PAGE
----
Changing China

Giant on the move

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“Leasing” bankers to CIC


Since late last year, China’s $200 billion sovereign wealth fund, China Investment Corp., has “borrowed” more than a dozen Morgan Stanley investment bankers, mostly from its Hong Kong office, to give advice in various areas ranging from real estate to debt trading.

Cost to CIC? Nearly Zero.

Benefit to Morgan Stanley? Priceless.

The banker exchange is an outgrowth of the investment bank’s relationship with CIC, in which CIC took a stake in Morgan Stanley. While CIC has taken a loss so far in that investment, it has paid off in other ways.  

While remaining on the Morgan Stanley payroll, the bankers were relocated to CIC’s Beijing head offices to work there for different kinds of temporary jobs, acting like consultants with no power to make decisions on deal-making.
During the bankers’ “lease period” at CIC, Morgan Stanley paid their salaries, although the fund might have offered some non-cash benefits, such as free public transportation cards or lunch coupons to such special expat staff.
In fact, it’s not just Morgan Stanley. Many other fund houses, asset managers and even law firms are happily lending talent to CIC for free in the hopes that they can build solid and long-term partnerships.

Even if China Investment Corp. paid these bankers and experts, it wouldn’t come near what they are already making. For a monthly salary, a vice-president level job at CIC can only match the monthly housing allowance for an entry-level investment banking analyst in Hong Kong, roughly between HK$20,000 and HK$25,000.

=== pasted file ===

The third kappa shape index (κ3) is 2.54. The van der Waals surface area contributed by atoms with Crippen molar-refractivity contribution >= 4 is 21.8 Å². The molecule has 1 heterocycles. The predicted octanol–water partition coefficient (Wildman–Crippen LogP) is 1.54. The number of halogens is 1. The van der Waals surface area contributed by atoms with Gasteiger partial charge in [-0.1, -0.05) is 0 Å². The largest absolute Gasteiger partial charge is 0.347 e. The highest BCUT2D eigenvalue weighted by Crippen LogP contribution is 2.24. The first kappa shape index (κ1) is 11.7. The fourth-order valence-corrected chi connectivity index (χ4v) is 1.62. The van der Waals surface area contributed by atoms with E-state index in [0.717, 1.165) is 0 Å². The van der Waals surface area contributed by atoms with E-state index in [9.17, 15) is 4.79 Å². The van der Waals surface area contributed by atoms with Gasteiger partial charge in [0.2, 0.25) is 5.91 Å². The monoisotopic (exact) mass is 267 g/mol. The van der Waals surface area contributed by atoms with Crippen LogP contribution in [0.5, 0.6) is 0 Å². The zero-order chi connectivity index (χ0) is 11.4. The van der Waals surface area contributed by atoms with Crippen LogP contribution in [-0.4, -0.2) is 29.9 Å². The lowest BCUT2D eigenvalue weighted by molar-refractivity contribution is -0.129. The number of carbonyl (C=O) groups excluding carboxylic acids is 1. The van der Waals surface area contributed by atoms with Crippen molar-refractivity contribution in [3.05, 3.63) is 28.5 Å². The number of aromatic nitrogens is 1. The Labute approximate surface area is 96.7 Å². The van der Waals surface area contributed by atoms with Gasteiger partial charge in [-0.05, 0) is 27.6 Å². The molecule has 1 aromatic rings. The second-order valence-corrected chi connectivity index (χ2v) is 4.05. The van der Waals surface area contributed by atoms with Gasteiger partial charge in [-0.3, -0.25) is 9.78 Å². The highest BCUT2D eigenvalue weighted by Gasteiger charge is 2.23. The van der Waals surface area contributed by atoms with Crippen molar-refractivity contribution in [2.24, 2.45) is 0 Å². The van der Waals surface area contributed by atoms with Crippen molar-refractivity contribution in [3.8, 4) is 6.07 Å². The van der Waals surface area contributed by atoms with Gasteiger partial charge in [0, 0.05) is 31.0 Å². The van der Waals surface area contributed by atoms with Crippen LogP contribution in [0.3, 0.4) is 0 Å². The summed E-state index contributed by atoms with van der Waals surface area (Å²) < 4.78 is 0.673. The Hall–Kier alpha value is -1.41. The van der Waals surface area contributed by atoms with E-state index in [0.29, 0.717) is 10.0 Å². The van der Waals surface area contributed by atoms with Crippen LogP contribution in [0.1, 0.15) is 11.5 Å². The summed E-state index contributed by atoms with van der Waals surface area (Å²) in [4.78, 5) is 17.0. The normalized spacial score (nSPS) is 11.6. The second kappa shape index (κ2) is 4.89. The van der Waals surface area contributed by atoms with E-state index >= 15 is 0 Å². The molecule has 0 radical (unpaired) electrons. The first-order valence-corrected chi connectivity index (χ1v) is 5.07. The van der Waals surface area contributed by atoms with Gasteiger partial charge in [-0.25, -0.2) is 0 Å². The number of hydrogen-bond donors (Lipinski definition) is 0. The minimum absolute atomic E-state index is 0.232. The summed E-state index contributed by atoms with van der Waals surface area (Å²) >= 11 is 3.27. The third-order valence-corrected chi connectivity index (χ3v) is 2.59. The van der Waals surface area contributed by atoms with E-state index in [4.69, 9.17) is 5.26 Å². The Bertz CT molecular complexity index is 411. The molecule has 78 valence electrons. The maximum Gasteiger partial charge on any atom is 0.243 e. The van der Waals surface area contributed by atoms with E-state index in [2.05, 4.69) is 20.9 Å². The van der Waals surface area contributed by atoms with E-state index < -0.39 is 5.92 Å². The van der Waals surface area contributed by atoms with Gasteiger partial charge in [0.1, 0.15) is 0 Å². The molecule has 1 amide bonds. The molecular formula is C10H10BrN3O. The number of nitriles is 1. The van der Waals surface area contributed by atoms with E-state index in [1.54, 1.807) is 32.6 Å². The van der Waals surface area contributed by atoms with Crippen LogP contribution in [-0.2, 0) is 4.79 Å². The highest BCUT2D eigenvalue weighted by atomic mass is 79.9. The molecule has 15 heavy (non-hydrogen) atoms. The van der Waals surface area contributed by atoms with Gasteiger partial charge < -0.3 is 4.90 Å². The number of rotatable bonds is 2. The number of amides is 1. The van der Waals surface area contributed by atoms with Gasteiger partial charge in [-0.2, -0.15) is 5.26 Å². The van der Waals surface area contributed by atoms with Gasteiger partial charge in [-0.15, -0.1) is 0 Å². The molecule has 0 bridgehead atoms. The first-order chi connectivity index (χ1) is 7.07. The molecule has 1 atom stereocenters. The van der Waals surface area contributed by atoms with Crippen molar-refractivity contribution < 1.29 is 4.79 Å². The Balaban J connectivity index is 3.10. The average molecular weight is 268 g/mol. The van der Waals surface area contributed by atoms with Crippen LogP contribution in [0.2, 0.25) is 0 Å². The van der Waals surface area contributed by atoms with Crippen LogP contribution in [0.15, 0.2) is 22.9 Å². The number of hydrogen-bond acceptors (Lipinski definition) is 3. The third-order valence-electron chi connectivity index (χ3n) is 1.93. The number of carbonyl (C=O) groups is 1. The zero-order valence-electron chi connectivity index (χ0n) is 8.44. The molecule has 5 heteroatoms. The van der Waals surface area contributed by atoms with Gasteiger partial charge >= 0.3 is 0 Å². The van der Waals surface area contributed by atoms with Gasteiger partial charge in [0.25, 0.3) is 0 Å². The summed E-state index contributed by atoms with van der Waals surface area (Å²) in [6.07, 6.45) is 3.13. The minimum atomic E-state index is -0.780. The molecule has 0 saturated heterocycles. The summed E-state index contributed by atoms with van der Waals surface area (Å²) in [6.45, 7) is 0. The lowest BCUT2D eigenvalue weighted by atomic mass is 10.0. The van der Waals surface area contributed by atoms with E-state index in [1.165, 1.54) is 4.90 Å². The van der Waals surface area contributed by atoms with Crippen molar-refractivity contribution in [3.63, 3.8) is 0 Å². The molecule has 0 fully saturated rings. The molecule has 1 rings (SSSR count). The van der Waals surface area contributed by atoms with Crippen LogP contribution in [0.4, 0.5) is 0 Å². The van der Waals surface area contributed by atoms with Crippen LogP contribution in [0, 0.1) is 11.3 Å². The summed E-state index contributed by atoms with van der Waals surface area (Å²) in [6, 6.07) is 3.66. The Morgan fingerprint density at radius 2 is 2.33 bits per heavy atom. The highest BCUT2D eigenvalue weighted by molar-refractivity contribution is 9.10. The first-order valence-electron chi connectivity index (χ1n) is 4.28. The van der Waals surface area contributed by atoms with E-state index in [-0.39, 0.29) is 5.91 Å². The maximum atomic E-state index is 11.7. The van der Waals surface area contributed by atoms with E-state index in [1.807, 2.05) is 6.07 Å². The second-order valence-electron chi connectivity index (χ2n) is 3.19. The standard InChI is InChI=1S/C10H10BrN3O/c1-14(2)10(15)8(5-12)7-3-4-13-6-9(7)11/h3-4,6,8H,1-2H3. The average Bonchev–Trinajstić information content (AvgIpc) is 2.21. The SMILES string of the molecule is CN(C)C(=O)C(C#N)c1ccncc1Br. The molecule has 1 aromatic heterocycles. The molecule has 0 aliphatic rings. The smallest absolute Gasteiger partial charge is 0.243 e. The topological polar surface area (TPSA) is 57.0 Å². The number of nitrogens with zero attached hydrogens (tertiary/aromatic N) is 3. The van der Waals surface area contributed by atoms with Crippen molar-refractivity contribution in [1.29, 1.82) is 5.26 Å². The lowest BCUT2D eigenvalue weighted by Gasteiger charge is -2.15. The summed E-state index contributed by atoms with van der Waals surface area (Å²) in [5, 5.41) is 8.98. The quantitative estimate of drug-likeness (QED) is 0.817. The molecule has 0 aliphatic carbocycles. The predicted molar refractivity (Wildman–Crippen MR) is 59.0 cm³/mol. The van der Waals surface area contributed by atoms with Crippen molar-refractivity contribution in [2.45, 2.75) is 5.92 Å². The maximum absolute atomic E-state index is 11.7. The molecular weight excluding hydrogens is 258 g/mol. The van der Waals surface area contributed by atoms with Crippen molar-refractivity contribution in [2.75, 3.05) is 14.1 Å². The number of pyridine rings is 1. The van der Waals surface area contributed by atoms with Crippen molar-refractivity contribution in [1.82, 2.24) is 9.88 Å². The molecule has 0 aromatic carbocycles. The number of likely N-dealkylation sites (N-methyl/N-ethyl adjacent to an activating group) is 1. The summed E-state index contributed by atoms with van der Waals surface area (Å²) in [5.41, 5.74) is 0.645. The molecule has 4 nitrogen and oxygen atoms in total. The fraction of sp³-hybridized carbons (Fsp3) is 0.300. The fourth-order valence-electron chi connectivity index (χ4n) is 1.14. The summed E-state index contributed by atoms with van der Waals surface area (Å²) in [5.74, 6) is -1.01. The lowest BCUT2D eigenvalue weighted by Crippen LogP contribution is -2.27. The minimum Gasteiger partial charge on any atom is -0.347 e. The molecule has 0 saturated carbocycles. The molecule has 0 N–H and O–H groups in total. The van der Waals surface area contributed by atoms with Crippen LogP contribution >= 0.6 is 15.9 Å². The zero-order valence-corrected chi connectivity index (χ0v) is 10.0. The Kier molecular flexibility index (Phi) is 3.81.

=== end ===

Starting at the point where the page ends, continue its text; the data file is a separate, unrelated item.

Some in the financial industry describe the value of such “lease” arrangements as offering unique opportunities to gain a clear picture of what CIC wants and how the fund works or even what the top executives’ personal preferences are — German beer or French wine, for example. That goes beyond market knowledge but is highly valued intelligence.


Heard any new theories about the likely shape of the global economic recovery?

At a financial forum in Hong Kong this week, Zhou Yuan, a senior executive from China Investment Corp (CIC), the $200 billion sovereign wealth fund, offered a mischievous twist on some previous formulations, as well as a nod to the importance of China in any global recovery.
In an effort to lighten the mood among a group of foreign economists, who had been arguing about whether the global recovery would be W-shaped or V-shaped, Zhou offered a perspective he said he’d heard from another source.
“Whether China’s consumers will lead the world into a more prosperous stage of economic development, I don’t know, but we certainly hear some comments to that effect,” said Zhou, CIC’s head of special investments.
“It’s clear that the economy (recovery) is something going into the V-shape,” said the English-speaking Zhou. “Someone also told me that the economic development worldwide will take the shape of”
 After a moment’s reflection, his audience understood and broke into laughter.
 Zhou explained: Since shortly after the collapse of the Wall Street bank Lehman Brothers last September, global markets have experienced volatility that has often seemed to take a “www” shape.

Now, Zhou said, we are starting to hear more and more economists talking about a V-shaped recovery, although some remain cautious because they are worried there may be a so-called “double dip” in the financial crisis, the worst since the Great Depression.
Whether it’s a V or W shaped recovery, Zhou joked, the ultimate solution to the crisis is China, eg “CN”. 
Zhou noted that China’s urbanization in the next few years — turning villages into mordern towns or farmers moving to nearby cities to become workers — will be a key attraction for foreign investments in China, which will in turn help China continue its contribution to global economic growth.
From urbanization comes consumption. And if China can produce enough consumption to help lift the global economy, may sum up the real path of this financial crisis. Or at least some Chinese bankers are banking on it.